This article originally appeared in the Central Eurasia Standard on June 24, 2013.
In March of 2011, democracy was progressing in Kyrgyzstan. Less than a year before, a bloody revolution and ethnic violence threatened the small state with civil war. Instead, a female head of state stepped down to allow an elected leader to take her place as President. It was seen internationally as a watershed moment in Kyrgyzstan and Central Asia as a whole. Interim President Roza Otunbayeva detailed her country’s democratic chops in an editorial about the Arab Spring having its roots in the 2010 Kyrgyz revolution:
In Kyrgyzstan, we brought together all political parties and a wide array of civil society leaders to draft the new constitution. After several weeks of frequent televised debates and a thorough search for a national compromise, the Constitutional Council agreed to transform our country from a strong presidential system into a parliamentary republic. Within three months of the fall of the Bakiyev regime, the new constitution was put to a national referendum.
To really understand how shocking this was, compare this parliamentary republic in one of the poorest countries in the region to other governments in Central Asia: Tajikistan, Uzbekistan, Kazakhstan and Turkmenistan are all run by autocrats who barely hide their negligence and disregard for the people they serve. Torture, religious oppression and the lack of a free press is the rule. Turkmenistan is second only to North Korea in isolation from the outside world. Kyrgyzstan was the exception to this relentless rule, and in October 2011 the entire world watched as elections were held and a peaceful transition of power took place in Kyrgyzstan, just 18 months after violence threatened to start a civil war. Democracy, Western-style democracy, appeared to be taking root.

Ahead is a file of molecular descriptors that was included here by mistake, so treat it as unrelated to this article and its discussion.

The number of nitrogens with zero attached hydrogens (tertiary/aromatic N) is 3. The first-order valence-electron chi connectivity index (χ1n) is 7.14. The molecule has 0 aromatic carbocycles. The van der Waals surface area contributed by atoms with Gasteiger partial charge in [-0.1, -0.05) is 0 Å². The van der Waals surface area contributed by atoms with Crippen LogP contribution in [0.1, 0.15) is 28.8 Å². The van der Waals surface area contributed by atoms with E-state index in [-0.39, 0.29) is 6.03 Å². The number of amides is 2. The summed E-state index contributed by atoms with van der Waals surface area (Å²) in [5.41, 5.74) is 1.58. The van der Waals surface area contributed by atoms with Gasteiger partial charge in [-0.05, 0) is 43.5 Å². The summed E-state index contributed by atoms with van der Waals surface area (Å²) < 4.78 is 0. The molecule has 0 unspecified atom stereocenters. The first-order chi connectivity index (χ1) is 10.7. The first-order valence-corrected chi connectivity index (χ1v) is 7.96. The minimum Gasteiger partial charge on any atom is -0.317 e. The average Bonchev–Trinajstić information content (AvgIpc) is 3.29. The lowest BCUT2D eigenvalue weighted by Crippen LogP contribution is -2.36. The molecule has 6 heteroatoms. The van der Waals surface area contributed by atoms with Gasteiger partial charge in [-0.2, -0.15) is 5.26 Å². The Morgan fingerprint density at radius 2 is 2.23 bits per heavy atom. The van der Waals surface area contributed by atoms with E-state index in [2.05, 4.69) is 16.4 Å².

Fast forward to just over two years later, on May 2nd, 2013 when RFE/RL reported that an analyst for a large think-tank, known for being critical of Kyrgyzstan’s foreign policy was denied entry back into Kyrgyzstan. It was the latest in a series of incidents where analysts, including foreign analysts, journalists and NGO workers felt threatened or harassed by the government. These accusations echo those leveled at former President Bakiyev prior to the 2010 revolution. The leader of one parliamentary faction in the Kyrgyz government stated that since 2010 there is still “an element of anarchy, some uncontrollability. Hence, distrust of people appears…The main thing is to win the trust of the people. But they [the authorities] have little success in it.”
So what is happening in Kyrgyzstan? Sadly – what’s happening is Kyrgyz democracy. A noxious cycle of corruption and revolution is confirming instability as the status quo. In 2005, the ‘Tulip Revolution’ ousted a corrupt leader and put a new champion into place – who turned out to be more of the same. The allegations, like the allegations leveled against his predecessor, accused then-President Kurmanbek Bakiyev of awarding key positions to his family members and increasing oppression of the press. Journalists faced harassment and death threats while critical newspapers were forced to shut down. Current President Almazbek Atambayev now faces the same accusations from his critics.